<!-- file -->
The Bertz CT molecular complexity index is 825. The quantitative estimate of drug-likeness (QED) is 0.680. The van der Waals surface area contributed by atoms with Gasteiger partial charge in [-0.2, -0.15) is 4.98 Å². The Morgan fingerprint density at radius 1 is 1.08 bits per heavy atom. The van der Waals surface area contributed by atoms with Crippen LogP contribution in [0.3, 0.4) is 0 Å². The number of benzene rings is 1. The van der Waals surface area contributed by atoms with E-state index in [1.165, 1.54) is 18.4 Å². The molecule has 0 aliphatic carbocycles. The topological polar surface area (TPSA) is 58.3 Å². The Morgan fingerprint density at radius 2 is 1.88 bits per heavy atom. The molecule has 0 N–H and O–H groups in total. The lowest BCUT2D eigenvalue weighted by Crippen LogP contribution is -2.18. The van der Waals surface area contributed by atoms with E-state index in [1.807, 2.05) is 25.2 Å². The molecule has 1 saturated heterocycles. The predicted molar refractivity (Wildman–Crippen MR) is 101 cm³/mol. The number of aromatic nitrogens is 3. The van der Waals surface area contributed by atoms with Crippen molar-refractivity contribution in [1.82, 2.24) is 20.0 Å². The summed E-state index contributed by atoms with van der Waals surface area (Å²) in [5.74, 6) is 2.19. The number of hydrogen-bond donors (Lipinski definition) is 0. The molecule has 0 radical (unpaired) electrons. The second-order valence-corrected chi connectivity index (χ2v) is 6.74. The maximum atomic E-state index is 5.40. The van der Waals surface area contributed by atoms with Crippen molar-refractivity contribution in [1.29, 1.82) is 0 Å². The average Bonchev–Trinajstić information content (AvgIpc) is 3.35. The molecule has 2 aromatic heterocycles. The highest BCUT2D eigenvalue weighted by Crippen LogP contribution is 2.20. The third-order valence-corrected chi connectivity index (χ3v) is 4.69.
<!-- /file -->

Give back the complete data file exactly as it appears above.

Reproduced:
The Bertz CT molecular complexity index is 825. The quantitative estimate of drug-likeness (QED) is 0.680. The van der Waals surface area contributed by atoms with Gasteiger partial charge in [-0.2, -0.15) is 4.98 Å². The Morgan fingerprint density at radius 1 is 1.08 bits per heavy atom. The van der Waals surface area contributed by atoms with Crippen LogP contribution in [0.3, 0.4) is 0 Å². The number of benzene rings is 1. The van der Waals surface area contributed by atoms with E-state index in [1.165, 1.54) is 18.4 Å². The molecule has 0 aliphatic carbocycles. The topological polar surface area (TPSA) is 58.3 Å². The Morgan fingerprint density at radius 2 is 1.88 bits per heavy atom. The molecule has 0 N–H and O–H groups in total. The lowest BCUT2D eigenvalue weighted by Crippen LogP contribution is -2.18. The van der Waals surface area contributed by atoms with E-state index in [1.807, 2.05) is 25.2 Å². The molecule has 1 saturated heterocycles. The predicted molar refractivity (Wildman–Crippen MR) is 101 cm³/mol. The number of aromatic nitrogens is 3. The van der Waals surface area contributed by atoms with Crippen molar-refractivity contribution in [1.82, 2.24) is 20.0 Å². The summed E-state index contributed by atoms with van der Waals surface area (Å²) in [5.74, 6) is 2.19. The number of hydrogen-bond donors (Lipinski definition) is 0. The molecule has 0 radical (unpaired) electrons. The second-order valence-corrected chi connectivity index (χ2v) is 6.74. The maximum atomic E-state index is 5.40. The van der Waals surface area contributed by atoms with Crippen molar-refractivity contribution in [1.29, 1.82) is 0 Å². The average Bonchev–Trinajstić information content (AvgIpc) is 3.35. The molecule has 2 aromatic heterocycles. The highest BCUT2D eigenvalue weighted by Crippen LogP contribution is 2.20. The third-order valence-corrected chi connectivity index (χ3v) is 4.69.